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Chaucer

[chaw-ser] /ˈtʃɔ sər/
noun
1.
Geoffrey, 1340?–1400, English poet.
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British Dictionary definitions for g. chaucer

Chaucer

/ˈtʃɔːsə/
noun
1.
Geoffrey. ?1340–1400, English poet, noted for his narrative skill, humour, and insight, particularly in his most famous work, The Canterbury Tales. He was influenced by the continental tradition of rhyming verse. His other works include Troilus and Criseyde, The Legende of Good Women, and The Parlement of Foules
Collins English Dictionary - Complete & Unabridged 2012 Digital Edition
© William Collins Sons & Co. Ltd. 1979, 1986 © HarperCollins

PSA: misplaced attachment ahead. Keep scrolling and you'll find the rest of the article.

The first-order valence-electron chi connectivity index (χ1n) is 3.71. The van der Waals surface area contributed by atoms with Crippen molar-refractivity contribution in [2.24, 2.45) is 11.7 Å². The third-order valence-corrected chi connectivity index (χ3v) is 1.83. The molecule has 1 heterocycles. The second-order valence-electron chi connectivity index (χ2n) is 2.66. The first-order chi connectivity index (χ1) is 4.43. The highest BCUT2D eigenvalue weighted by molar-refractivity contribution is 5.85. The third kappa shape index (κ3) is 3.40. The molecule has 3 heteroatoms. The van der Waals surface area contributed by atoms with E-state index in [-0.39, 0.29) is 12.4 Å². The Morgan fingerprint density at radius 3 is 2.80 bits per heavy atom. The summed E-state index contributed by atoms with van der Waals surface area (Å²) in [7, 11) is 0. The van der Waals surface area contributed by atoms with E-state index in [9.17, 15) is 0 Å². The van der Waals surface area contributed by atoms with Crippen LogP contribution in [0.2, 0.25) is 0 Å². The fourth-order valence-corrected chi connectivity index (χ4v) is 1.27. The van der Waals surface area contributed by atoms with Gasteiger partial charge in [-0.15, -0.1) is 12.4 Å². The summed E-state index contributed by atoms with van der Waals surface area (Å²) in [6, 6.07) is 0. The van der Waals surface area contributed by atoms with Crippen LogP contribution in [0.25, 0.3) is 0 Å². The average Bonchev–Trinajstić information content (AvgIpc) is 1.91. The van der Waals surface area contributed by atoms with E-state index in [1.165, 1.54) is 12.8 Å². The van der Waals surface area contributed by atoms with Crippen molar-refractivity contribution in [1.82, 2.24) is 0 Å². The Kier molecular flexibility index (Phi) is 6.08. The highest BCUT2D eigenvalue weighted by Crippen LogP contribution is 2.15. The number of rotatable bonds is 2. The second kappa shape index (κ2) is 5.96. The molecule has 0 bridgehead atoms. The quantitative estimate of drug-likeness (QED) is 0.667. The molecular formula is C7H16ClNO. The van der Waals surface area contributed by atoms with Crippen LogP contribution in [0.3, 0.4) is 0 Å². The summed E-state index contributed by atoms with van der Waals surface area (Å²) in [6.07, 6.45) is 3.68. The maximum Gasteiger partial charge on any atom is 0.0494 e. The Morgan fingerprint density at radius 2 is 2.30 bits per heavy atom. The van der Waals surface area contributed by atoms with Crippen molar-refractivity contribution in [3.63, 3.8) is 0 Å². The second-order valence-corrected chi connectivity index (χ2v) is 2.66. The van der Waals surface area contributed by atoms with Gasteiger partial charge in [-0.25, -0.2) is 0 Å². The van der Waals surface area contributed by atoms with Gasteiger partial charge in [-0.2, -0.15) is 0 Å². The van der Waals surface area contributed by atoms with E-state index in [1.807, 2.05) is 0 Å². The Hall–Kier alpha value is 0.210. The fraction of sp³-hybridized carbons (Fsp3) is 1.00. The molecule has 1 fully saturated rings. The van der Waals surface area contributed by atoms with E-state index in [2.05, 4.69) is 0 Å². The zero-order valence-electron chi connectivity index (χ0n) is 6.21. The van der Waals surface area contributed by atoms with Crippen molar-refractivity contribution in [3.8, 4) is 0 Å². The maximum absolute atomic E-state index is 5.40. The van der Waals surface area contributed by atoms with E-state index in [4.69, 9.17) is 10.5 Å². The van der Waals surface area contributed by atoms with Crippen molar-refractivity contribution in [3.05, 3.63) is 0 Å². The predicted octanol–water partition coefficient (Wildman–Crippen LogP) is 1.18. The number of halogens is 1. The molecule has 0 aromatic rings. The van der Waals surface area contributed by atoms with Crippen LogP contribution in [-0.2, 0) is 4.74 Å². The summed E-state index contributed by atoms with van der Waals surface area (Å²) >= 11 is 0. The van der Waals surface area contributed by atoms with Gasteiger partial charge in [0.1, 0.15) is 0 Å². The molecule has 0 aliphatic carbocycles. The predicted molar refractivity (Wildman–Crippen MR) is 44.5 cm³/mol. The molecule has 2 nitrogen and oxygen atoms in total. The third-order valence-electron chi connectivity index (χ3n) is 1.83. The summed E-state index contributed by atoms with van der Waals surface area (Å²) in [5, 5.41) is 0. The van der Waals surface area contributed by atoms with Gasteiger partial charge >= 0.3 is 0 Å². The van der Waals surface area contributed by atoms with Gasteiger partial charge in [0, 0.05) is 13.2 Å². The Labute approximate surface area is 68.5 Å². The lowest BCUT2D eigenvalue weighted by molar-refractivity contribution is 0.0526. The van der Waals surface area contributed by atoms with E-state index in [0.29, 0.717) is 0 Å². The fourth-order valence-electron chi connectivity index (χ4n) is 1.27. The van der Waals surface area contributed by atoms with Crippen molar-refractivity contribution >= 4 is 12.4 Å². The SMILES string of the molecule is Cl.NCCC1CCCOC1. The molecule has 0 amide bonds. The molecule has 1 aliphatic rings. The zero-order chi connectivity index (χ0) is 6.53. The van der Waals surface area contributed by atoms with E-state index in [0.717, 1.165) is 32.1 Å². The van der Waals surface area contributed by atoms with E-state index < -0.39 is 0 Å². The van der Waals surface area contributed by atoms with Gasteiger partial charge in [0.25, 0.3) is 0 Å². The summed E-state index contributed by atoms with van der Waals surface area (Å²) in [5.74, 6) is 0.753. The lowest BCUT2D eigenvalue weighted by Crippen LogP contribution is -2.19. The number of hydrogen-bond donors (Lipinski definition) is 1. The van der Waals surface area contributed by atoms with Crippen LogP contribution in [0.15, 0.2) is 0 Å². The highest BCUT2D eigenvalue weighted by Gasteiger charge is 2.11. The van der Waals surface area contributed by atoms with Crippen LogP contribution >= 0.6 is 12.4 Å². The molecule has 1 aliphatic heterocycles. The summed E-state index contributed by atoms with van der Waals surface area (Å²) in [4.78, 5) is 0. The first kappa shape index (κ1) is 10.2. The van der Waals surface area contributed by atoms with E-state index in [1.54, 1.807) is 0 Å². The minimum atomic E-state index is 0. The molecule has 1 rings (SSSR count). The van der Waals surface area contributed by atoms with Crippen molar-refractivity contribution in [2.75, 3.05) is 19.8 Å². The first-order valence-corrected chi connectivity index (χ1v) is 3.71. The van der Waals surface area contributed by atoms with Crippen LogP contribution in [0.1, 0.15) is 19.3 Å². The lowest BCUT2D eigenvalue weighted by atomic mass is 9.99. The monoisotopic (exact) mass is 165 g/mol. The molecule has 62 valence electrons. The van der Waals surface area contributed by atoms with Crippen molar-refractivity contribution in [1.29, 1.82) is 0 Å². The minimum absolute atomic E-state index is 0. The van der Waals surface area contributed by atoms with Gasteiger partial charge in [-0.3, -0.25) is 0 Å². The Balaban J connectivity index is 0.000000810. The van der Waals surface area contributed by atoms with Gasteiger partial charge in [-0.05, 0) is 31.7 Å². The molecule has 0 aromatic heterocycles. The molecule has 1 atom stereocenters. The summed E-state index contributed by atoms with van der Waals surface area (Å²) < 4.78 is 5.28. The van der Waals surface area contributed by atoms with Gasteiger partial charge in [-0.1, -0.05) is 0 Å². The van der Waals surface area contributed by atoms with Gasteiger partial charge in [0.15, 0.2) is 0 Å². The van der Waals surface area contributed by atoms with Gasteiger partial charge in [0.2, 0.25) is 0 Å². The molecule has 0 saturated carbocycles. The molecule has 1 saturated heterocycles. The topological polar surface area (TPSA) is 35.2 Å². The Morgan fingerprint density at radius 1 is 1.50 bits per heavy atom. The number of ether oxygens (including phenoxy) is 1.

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Word Origin and History for g. chaucer

Chaucer

family name, from Old French chaucier "maker of chausses," from chauces "clothing for the legs, breeches, pantaloons, hose" (related to case (n.2)). Middle English chawce was a general term for anything worn on the feet. Related: Chaucerian.

Online Etymology Dictionary, © 2010 Douglas Harper
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